Democratic Piety

Democratic Piety: Complexity, Conflict and Violence

Adrian Little
Copyright Date: 2008
Pages: 208
https://www.jstor.org/stable/10.3366/j.ctt1r2d19
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  • Book Info
    Democratic Piety
    Book Description:

    An analysis of the nature of contemporary democratic theory and the prevalence of pious discourses of democracy in contemporary politics.

    eISBN: 978-0-7486-3366-1
    Subjects: Political Science

Table of Contents

  1. Front Matter
    (pp. i-iv)
  2. Table of Contents
    (pp. v-vi)
  3. Acknowledgements
    (pp. vii-viii)
    AJL
  4. Introduction: Pious Discourses of Democracy
    (pp. 1-20)

    Religion has long been a target for the critical weaponry of modern political philosophy. Whether it is accused of anaesthetising an otherwise potentially revolutionary subject or generating war and political conflict, religion is often derided in secular political theory as the basis of unthinking faith, trust in traditional hierarchy, or mystical fanaticism. Against this irrationalism, the dominant forms of contemporary political theory attempt to make sense of the world by diagnosing social and political malignancies and advocating alternative paths to a better world free from the dangerous competition of political viewpoints or the fruitless pursuit of any number of religious...

  5. Chapter 1 Complexity Theory and Democratic Politics
    (pp. 21-47)

    In a complex world there is often a tendency to try to make politics as simple as possible. This tendency is evident, for example, in the cases of journalists seeking to explain events and situations to uninitiated recipients, intellectuals in the social sciences trying to identify grand theories that can make sense of a multiplicity of diverse phenomena, and politicians wanting to identify solutions to problems and events so that they will harness electoral support. In all these instances it is possible to identify efforts to explain issues by reducing them to a simplified calculus which then enables the process...

  6. Chapter 2 Complexity, Democratisation and Conflict
    (pp. 48-76)

    The idea of complexity outlined in the first chapter provides the theoretical backdrop to the rest of the argument in this book, in particular the position that ‘in a complex world there are no simple binaries’ (Mol and Law 2002: 20). This is a pivotal insight insofar as it unsettles and disrupts many prevalent ideas in democratic discourse, not the least of which is the assumption that democratisation and the inculcation of democratic practice around the world is the forerunner to a reduction in political conflict. Although binaries can help to reduce complexity and thus make it ‘readable’, the resulting...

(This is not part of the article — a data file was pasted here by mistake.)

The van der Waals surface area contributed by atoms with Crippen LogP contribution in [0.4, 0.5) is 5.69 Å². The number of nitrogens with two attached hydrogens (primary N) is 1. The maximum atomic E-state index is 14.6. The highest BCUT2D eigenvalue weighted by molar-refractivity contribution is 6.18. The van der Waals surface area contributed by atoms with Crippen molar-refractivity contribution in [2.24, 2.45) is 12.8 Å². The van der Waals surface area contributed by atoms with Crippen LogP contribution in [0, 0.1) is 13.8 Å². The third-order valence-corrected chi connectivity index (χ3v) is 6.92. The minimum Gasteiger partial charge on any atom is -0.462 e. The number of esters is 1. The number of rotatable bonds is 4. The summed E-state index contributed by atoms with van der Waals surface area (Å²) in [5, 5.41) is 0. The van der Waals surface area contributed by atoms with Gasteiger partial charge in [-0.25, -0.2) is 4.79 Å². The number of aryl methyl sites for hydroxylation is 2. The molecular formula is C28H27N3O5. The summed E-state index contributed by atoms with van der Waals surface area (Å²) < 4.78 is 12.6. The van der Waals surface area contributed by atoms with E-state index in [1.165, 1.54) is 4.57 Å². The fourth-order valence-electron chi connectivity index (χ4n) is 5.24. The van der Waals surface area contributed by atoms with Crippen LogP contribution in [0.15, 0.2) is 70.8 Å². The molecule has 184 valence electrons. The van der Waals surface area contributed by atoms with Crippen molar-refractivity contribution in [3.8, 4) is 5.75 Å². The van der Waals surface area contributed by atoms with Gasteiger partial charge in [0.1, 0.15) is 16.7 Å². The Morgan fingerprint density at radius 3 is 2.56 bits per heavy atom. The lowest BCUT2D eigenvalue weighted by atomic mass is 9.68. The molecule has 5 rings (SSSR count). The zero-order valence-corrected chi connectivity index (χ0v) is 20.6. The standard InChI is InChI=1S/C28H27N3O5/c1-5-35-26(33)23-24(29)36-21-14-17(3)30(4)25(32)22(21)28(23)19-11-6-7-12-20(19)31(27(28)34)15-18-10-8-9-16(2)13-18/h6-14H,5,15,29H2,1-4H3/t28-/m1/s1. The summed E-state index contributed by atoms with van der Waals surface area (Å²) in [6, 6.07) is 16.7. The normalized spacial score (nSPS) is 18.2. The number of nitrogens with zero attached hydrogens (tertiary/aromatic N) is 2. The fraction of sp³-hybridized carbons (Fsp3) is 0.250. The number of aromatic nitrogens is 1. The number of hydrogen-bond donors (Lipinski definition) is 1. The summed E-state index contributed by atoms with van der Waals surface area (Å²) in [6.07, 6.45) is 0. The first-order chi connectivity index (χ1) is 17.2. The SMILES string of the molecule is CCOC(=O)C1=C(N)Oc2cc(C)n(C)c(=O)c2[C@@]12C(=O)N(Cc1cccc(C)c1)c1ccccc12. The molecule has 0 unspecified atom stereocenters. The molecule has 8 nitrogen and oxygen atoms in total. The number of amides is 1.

7. Chapter 3 Democracy, Consensus and Dissent
    (pp. 77-107)

    The challenges of complexity unsettle many of the prevailing assumptions in democratic theory. Most important among these is the consensual impetus that lies behind many contemporary articulations of liberal democracy and the rationalism and universalism that frequently underpin them. The notion of a rational consensus has become an increasingly controversial dimension of recent democratic theory, as radical democratic theorists have challenged the ways in which liberal democracies deal with political disagreement and contestation. Subsequently, several theorists within the liberal tradition have attempted to incorporate models of dissent in their democratic arguments or have reiterated the supposedly intrinsic place of disagreement...

  8. Chapter 4 Democracy and Violence
    (pp. 108-136)

    If conflict is an intrinsic feature of democratic politics, then the manifestations of this conflict should be subjected to critical analysis to assess the extent to which they lend themselves to violence. This is particularly important because modern politics – especially in pious democratic forms – tends to deal with these conflicts in ethical terms constructed on a juxtaposition between democracy and violence. For this reason, evaluation of the ethics of conflict is fundamental to the arguments for and against democracy in contemporary politics, in particular the relationship between violence and democracy. Rather than seeing democracy and violence as contrasting...

  9. Chapter 5 Terrorism, Violence and the Ethics of Democracy
    (pp. 137-162)

    One of the reasons why democratic piety has become so prevalent in contemporary politics is the changing social and political climate in this century. The fear of terrorism in Western societies was exacerbated by the attacks on the World Trade Center and the Pentagon in 2001, alongside subsequent attacks such as those in Bali, Madrid and London. This has created a new phase in the conception of terrorism in political theory and, in particular, its implications for democratic theory and practice. Hitherto terrorism had been mainly conceived as a problem for specific societies grappling with social and political contexts that...

  10. Conclusion: The Constitutive Failure of Democracy
    (pp. 163-178)

    The argument in this book has suggested that democratic theory and practice needs to be reconsidered in order to accommodate the shifting meanings of democracy in contemporary politics and the spaces that have opened up between democratic aspirations and the actual operation of democratic societies. In particular, the tendency to view democratic political organisation as a given whereby everyone understands and agrees upon the types of mechanisms that are required to enable democratic societies to function must be analysed. The first major contention here is that an approach powered by the insights of complexity theory acts to deepen understanding against...

  11. Bibliography
    (pp. 179-186)
  12. Index
    (pp. 187-191)